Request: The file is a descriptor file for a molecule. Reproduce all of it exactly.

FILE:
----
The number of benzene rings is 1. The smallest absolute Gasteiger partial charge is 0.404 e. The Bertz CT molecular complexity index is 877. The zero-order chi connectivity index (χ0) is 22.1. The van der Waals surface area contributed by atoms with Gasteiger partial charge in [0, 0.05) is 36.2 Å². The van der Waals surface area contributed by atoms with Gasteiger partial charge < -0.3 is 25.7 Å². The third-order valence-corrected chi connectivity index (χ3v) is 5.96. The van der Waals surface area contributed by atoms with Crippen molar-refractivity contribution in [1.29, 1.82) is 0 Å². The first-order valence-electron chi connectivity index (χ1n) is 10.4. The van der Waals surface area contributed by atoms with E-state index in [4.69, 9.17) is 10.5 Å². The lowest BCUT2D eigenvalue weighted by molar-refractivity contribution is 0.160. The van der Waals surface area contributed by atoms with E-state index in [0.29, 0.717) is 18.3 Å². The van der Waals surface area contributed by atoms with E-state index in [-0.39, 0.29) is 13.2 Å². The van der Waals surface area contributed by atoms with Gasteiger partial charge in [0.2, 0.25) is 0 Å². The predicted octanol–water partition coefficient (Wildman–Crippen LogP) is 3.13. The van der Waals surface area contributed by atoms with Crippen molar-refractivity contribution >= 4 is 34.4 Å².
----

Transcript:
The number of benzene rings is 1. The smallest absolute Gasteiger partial charge is 0.404 e. The Bertz CT molecular complexity index is 877. The zero-order chi connectivity index (χ0) is 22.1. The van der Waals surface area contributed by atoms with Gasteiger partial charge in [0, 0.05) is 36.2 Å². The van der Waals surface area contributed by atoms with Gasteiger partial charge < -0.3 is 25.7 Å². The third-order valence-corrected chi connectivity index (χ3v) is 5.96. The van der Waals surface area contributed by atoms with Crippen molar-refractivity contribution in [1.29, 1.82) is 0 Å². The first-order valence-electron chi connectivity index (χ1n) is 10.4. The van der Waals surface area contributed by atoms with E-state index in [4.69, 9.17) is 10.5 Å². The lowest BCUT2D eigenvalue weighted by molar-refractivity contribution is 0.160. The van der Waals surface area contributed by atoms with E-state index in [0.29, 0.717) is 18.3 Å². The van der Waals surface area contributed by atoms with E-state index in [-0.39, 0.29) is 13.2 Å². The van der Waals surface area contributed by atoms with Gasteiger partial charge in [0.2, 0.25) is 0 Å². The predicted octanol–water partition coefficient (Wildman–Crippen LogP) is 3.13. The van der Waals surface area contributed by atoms with Crippen molar-refractivity contribution >= 4 is 34.4 Å².